News tagged with skin cancer

Related topics: melanoma · cancer · cancer cells · squamous cell carcinoma · carcinoma

Check yourself for signs of skin cancer, doctors advise

(HealthDay)—Many busy parents take the time to slather sunscreen on their children before heading outdoors, but they may neglect to protect their own skin. Dermatologists caution that skin cancer can affect anyone—even ...

Sep 22, 2015
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Skin cancer

Skin cancer is a malignant growth on the skin which can have many causes. The most common skin cancers are basal cell cancer, squamous cell cancer, and melanoma. Skin cancer generally develops in the epidermis (the outermost layer of skin), so a tumor is usually clearly visible. This makes most skin cancers detectable in the early stages. There are three common and likely types of skin cancer, each of which is named after the type of skin cell from which it arises. Unlike many other cancers, including those originating in the lung, pancreas, and stomach, only a small minority of those afflicted will actually die of the disease. Skin cancer represents the most commonly diagnosed cancer, surpassing lung, breast, colorectal and prostate cancer. Melanoma is less common than basal cell carcinoma and squamous cell carcinoma, but it is the most serious—for example, in the UK there are 9,500 new cases of melanoma each year, and 2,300 deaths. More people now die of melanoma in the UK than in Australia. It is the most common cancer in the young population (20 – 39 age group). It is estimated that approximately 85% of cases are caused by too much sun.[citation needed] Non-melanoma skin cancers are the most common skin cancers. The majority of these are called basal cell carcinomas. These are usually localised growths caused by excessive cumulative exposure to the sun and do not tend to spread.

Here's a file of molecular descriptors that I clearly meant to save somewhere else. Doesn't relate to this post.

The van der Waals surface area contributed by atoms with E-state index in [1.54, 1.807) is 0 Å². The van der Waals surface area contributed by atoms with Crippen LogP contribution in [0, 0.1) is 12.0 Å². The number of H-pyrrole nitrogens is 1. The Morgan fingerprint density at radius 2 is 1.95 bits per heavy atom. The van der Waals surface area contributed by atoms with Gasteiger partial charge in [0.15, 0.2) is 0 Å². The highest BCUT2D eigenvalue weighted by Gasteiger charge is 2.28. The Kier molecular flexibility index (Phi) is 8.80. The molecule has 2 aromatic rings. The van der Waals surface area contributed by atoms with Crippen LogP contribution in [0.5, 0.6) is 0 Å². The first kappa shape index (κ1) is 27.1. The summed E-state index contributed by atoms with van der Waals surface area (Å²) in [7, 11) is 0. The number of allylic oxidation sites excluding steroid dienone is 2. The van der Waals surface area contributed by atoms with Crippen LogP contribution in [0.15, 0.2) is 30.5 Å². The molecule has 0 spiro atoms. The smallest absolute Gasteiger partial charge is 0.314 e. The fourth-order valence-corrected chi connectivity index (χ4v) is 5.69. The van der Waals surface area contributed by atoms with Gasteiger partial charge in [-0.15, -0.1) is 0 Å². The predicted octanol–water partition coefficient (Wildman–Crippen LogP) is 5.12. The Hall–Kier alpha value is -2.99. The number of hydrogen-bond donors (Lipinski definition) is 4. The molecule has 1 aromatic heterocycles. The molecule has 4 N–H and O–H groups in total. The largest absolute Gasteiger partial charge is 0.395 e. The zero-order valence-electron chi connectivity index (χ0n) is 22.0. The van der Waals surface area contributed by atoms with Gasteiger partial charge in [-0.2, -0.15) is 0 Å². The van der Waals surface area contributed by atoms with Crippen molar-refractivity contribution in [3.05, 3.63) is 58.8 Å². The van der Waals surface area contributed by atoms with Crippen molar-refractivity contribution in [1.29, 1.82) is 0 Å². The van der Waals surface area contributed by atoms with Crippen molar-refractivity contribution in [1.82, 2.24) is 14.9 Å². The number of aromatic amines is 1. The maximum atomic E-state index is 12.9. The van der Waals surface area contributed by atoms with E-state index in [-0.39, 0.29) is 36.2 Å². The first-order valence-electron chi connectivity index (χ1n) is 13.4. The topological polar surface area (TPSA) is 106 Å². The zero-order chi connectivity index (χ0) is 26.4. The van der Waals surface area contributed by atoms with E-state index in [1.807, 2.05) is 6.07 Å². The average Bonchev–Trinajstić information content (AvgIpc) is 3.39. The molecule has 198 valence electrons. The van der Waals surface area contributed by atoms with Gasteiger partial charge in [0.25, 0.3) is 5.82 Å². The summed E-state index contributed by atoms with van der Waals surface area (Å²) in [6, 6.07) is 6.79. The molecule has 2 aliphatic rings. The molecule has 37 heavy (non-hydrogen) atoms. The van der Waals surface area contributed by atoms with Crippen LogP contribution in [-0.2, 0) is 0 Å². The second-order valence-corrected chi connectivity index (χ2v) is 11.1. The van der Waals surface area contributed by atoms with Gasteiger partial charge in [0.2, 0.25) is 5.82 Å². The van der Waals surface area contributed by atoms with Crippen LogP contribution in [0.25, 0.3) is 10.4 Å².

This text uses material from Wikipedia, licensed under CC BY-SA

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